Economist Ploberger named Eliot professor

Werner Ploberger, Ph.D., was installed as the first Thomas H. Eliot Distinguished Professor in Arts & Sciences Oct. 30 in Holmes Lounge.

Chancellor Mark S. Wrighton (left) and Werner Ploberger, Ph.D., at the installation ceremony Oct. 30 in Holmes Lounge. Ploberger, the newly appointed Thomas H. Eliot Distinguished Professor in Arts & Sciences, joined the Department of Economics last year.

“It is a privilege to announce the creation of the Thomas H. Eliot Distinguished Professorship,” Chancellor Mark S. Wrighton said. “Eliot was an important figure in Washington University’s history. As its 12th chancellor, he led the institution through one of its most challenging periods and contributed to its rise to national prominence.”

Ploberger, who joined the Department of Economics in Arts & Sciences last year, is internationally renowned for his contributions to the fields of econometrics and the theory of estimation. Much of his research is considered pioneering, especially on testing for structural change, and for analyzing testing procedures using a continuum of moment conditions. He helped formulate new criterion for estimating the order of models. With his colleague, Don W.K. Andrews, Ph.D., he has used concepts of modern asymptotic theory to construct optimal tests.

His research has been published in the top scholarly journals in economics, statistics and econometrics and has been included in several books. Ploberger teaches all levels and advises doctoral students.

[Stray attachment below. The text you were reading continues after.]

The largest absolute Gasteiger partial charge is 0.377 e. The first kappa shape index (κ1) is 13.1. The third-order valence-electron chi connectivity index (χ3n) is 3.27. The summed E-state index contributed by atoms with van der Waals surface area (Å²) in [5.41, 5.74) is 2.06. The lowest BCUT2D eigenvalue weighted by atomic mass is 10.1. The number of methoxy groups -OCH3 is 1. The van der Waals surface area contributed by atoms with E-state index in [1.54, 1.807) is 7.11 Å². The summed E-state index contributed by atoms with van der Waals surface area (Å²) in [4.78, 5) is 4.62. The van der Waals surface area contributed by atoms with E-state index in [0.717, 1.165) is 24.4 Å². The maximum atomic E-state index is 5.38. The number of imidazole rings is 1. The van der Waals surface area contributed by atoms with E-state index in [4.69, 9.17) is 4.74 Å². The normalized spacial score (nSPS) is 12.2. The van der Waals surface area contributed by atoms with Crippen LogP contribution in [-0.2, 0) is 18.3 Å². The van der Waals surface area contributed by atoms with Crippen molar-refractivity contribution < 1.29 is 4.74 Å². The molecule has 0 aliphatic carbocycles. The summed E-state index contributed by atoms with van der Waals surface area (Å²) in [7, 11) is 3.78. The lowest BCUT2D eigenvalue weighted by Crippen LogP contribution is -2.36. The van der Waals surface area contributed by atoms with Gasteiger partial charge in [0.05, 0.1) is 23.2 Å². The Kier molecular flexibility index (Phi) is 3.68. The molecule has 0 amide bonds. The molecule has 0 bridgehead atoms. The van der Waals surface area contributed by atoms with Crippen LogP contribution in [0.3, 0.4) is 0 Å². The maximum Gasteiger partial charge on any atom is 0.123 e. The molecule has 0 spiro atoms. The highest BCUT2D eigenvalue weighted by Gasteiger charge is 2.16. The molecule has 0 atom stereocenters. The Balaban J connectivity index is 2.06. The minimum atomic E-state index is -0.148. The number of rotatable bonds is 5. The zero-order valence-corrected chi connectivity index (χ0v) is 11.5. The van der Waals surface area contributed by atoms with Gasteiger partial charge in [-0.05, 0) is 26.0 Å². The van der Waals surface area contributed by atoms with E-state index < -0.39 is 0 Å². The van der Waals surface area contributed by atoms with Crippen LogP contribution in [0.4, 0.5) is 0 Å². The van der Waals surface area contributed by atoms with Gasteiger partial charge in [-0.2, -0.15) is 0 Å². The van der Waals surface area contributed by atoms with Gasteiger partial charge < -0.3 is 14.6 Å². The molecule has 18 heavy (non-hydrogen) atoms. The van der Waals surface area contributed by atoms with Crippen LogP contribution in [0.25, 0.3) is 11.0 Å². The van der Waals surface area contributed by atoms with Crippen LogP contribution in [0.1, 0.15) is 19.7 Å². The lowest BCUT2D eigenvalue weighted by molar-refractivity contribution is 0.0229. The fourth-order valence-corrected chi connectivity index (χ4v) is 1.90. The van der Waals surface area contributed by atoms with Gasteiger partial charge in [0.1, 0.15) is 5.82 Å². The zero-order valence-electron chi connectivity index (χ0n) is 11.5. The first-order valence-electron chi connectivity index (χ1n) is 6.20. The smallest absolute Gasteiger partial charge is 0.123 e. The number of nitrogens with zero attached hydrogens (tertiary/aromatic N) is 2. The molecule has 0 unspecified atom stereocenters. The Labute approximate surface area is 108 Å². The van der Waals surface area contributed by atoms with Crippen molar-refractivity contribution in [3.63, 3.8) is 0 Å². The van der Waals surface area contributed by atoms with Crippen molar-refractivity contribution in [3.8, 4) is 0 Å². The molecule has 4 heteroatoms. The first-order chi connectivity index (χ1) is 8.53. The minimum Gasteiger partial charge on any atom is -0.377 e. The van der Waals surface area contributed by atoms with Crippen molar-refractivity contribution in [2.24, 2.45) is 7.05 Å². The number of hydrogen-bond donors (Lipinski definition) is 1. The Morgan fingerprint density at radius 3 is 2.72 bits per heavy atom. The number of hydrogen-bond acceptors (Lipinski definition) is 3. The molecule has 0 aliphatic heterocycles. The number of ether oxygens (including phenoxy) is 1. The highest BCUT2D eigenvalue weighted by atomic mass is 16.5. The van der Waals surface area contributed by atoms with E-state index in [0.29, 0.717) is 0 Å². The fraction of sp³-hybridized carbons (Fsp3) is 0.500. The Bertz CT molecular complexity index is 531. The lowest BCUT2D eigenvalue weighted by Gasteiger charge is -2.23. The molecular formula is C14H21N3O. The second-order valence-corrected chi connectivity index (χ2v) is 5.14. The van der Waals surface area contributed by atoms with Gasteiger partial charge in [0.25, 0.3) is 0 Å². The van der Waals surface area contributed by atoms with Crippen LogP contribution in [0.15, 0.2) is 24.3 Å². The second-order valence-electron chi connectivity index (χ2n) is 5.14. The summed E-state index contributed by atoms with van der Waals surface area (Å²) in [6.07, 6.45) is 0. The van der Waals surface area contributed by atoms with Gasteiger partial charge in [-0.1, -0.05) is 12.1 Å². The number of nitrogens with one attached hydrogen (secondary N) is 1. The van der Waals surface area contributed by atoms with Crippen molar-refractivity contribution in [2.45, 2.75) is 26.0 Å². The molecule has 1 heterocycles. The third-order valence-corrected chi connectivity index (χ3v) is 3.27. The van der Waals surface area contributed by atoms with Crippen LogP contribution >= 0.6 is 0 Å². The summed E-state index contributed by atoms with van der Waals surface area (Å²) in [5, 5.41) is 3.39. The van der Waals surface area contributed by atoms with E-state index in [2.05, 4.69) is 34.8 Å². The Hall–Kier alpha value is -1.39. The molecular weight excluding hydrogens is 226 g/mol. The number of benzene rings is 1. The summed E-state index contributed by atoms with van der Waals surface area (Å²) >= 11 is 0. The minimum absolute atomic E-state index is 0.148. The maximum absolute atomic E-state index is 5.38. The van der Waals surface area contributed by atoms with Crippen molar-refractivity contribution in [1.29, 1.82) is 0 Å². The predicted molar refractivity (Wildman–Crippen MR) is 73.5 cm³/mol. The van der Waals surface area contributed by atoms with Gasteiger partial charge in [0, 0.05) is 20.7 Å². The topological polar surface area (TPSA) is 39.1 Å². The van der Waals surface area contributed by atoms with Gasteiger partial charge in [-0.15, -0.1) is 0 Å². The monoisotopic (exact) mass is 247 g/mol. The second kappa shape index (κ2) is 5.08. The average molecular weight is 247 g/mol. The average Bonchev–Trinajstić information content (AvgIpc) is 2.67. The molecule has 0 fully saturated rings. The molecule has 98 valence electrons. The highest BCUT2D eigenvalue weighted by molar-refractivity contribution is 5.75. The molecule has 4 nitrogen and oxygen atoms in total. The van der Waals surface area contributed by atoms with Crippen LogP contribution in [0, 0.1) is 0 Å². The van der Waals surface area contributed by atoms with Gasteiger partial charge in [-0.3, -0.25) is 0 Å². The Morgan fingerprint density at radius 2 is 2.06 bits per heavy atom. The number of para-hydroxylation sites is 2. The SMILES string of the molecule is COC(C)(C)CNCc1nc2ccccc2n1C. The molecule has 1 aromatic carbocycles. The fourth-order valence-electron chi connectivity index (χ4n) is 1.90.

“Werner’s international reputation is well-earned, and he brings to the Department of Economics a wealth of teaching and research experience,” said Edward S. Macias, Ph.D., executive vice chancellor, dean of Arts & Sciences and the Barbara and David Thomas Distinguished Professor in Arts & Sciences.

Ploberger’s first teaching position was at the Vienna University of Technology, where he earned master’s and doctoral degrees in applied mathematics. The Austrian native also has taught at the University of St. Andrews in Scotland. Visiting positions have included the University of Montreal, Monash University in Australia, the University of Dortmund in Germany and Yale University.

Thomas Eliot was the grandson of Harvard University President Charles W. Eliot, distant cousin of the great poet T.S. Eliot and a distant descendent of Washington University co-founder and third chancellor, William Greenleaf Eliot.

The Harvard College and Harvard Law School graduate served a term in Congress in 1940, where he focused on the preservation of President Franklin D. Roosevelt’s “New Deal” programs, as well as the protection of civil liberties. He helped draft and assist in the passage of the Social Security Act.

During World War II, Eliot held a variety of government positions. Afterward, he became a partner in a Boston law firm but still continued to serve special functions for the state of Massachusetts. He also taught government courses at Harvard and at the Massachusetts Institute of Technology.

Eliot joined the WUSTL faculty in 1952 as professor and chair of the political science department. He then served as dean of the College of Liberal Arts (now Arts & Sciences) and as vice chancellor and dean of faculties before being named chancellor in 1962. He retired in 1971 and died in 1991 at age 84.

During his tenure as chancellor, Eliot led the University’s transformation from a mostly commuter school to a university of national prominence and oversaw its emergence as a modern institution of higher education.